Friday, February 24, 2006


I have a little personal celebrating to do tonight.

My husband doesn't have cancer.

Since I really have no shared this blog with him yet (shame on me,) I will leave it at this. Some things shall stay personal.

We both love Bluegrass. We both love AKUS. For those who do not have an idea of what this is: This is a photo of AKUS. Allison Krauss and Union Station. The purest sound we believe in music today. Most of our favorite memories involve pureness: open fields of wildflowers on the Colorado trail, fresh water of Nantahala River Gorge. Tomatoes with Feta in North Carolina, sunsets over Cottonwood in Las Vegas, and surround sound in our theatre seats watching AKUS on DVD or something digital.

So, I sit here tonight, finishing a group teaching assignment on adolescent diabetes due Tuesday, popping in my AKUS /CMT Most Wanted Live I bought today, holding back tears of joy and drinking my beer. One of the rare times beer and studying combine, while my husband recuperates in the hospital from his biopsy.

Wednesday, February 22, 2006

"Somewhere in time the truth shines through
And the spirit knows what it has to do
Somewhere in you there's a power with no name
It can rise to meet the moment and burn like a flame
And you can be stronger than anything you know
Hold on to what you see
Don't let it go "
Performed by Steve Winwood Lyrics byJames Horner, Cynthia Weil, & Barry Mann. From the movie "Balto"

Trials in my life
time passes, the lists grow large
but I have some perspective now, at this moment

Let's just say that while there seems to be a flurry of "stuff" going on in my life, I feel the eye of the storm, so it's not so bad.

Monday, February 20, 2006

"Thick Skin"

I sit next to a fellow student in class today. We found out through our clinical instructor that my student's patient at the rehab facility (nursing home) has gone to the hospital, apparently not doing too well. Tears well up in her eyes. She turns to me and says "I thought about Mr. G all weekend, too." I feel for her. But, I also say, "Girl, you gotta get some skin." She agrees. She's a sensitive girl, and I am both proud for her and worried, too. It is a wonderful thing when (and if) we develop the ability to let the feelings in but balance it out with protection of the psyche.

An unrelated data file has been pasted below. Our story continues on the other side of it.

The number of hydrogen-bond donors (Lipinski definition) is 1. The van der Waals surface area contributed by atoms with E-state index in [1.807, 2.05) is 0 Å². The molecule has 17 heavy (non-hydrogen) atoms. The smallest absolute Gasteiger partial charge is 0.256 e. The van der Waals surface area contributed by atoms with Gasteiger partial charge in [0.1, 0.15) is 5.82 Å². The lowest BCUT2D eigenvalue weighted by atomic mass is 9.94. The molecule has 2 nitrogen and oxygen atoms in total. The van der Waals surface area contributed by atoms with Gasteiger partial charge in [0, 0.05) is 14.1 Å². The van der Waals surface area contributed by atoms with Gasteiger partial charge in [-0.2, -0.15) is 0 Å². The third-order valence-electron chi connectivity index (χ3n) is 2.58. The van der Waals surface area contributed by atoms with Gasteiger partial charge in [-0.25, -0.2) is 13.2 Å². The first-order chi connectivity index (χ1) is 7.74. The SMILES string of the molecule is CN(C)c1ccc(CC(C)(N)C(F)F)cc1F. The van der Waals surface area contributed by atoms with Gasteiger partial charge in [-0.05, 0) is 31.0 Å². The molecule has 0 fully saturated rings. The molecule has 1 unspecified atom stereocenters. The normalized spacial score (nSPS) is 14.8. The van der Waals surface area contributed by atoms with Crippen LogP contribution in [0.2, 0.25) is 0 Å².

I think this is part of the reason nursing was a "calling" for so many early years. We sacrifice so much to be able to help others. If you are good, you open your heart, and any time you do you potentially take an emotional hit. Reciprocity is not in the vocabulary. You do not expect the patient to be able to give back to you. It is a one-way street, I think. It is something you accept when you sign up to become a nurse.

Each time you cope a little, cry a little, you develop a little more skin. If it is done right, the skin doesn't stop the emotion. It's only a buffer zone. This is one of my pet peaves and parallels into the bowling world: Those who ask me how to handle pressure..."How do I tune everything out." I tell them I don't. Period. It is not about tuning out, it is about tuning in, and doing it enough times you understand how you and you alone handle things. This is what makes you stronger. (my little thanks here goes to my husband for showing me the way on this one years ago after one horrible, 'deer in headlights' TV appearance.)